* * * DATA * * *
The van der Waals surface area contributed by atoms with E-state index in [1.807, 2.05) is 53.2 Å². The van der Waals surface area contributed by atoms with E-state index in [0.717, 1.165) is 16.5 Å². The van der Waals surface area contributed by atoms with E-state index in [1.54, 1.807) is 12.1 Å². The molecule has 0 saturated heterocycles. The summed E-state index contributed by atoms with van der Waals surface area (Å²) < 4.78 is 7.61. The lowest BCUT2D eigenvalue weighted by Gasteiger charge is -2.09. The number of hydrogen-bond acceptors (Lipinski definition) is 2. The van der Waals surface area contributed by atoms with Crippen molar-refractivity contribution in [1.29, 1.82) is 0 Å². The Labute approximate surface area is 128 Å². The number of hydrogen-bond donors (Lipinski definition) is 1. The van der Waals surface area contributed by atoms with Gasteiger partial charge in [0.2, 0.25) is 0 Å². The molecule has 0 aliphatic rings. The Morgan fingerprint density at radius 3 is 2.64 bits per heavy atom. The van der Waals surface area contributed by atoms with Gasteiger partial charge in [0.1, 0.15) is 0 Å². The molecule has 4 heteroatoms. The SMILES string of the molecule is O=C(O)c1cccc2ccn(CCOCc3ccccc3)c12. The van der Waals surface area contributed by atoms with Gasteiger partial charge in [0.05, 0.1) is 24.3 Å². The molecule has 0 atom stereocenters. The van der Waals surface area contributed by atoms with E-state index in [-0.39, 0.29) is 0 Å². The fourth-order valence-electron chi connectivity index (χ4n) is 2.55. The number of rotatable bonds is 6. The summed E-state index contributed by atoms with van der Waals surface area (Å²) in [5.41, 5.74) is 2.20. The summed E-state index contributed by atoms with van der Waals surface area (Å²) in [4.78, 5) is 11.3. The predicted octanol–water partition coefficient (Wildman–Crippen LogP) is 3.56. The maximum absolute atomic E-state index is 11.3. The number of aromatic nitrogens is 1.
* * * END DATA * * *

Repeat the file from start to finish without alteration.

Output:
The van der Waals surface area contributed by atoms with E-state index in [1.807, 2.05) is 53.2 Å². The van der Waals surface area contributed by atoms with E-state index in [0.717, 1.165) is 16.5 Å². The van der Waals surface area contributed by atoms with E-state index in [1.54, 1.807) is 12.1 Å². The molecule has 0 saturated heterocycles. The summed E-state index contributed by atoms with van der Waals surface area (Å²) < 4.78 is 7.61. The lowest BCUT2D eigenvalue weighted by Gasteiger charge is -2.09. The number of hydrogen-bond acceptors (Lipinski definition) is 2. The van der Waals surface area contributed by atoms with Crippen molar-refractivity contribution in [1.29, 1.82) is 0 Å². The Labute approximate surface area is 128 Å². The number of hydrogen-bond donors (Lipinski definition) is 1. The van der Waals surface area contributed by atoms with Gasteiger partial charge in [0.2, 0.25) is 0 Å². The molecule has 0 aliphatic rings. The Morgan fingerprint density at radius 3 is 2.64 bits per heavy atom. The van der Waals surface area contributed by atoms with Gasteiger partial charge in [0.1, 0.15) is 0 Å². The molecule has 4 heteroatoms. The SMILES string of the molecule is O=C(O)c1cccc2ccn(CCOCc3ccccc3)c12. The van der Waals surface area contributed by atoms with Gasteiger partial charge in [0.05, 0.1) is 24.3 Å². The molecule has 0 atom stereocenters. The van der Waals surface area contributed by atoms with E-state index in [-0.39, 0.29) is 0 Å². The fourth-order valence-electron chi connectivity index (χ4n) is 2.55. The number of rotatable bonds is 6. The summed E-state index contributed by atoms with van der Waals surface area (Å²) in [5.41, 5.74) is 2.20. The summed E-state index contributed by atoms with van der Waals surface area (Å²) in [4.78, 5) is 11.3. The predicted octanol–water partition coefficient (Wildman–Crippen LogP) is 3.56. The maximum absolute atomic E-state index is 11.3. The number of aromatic nitrogens is 1.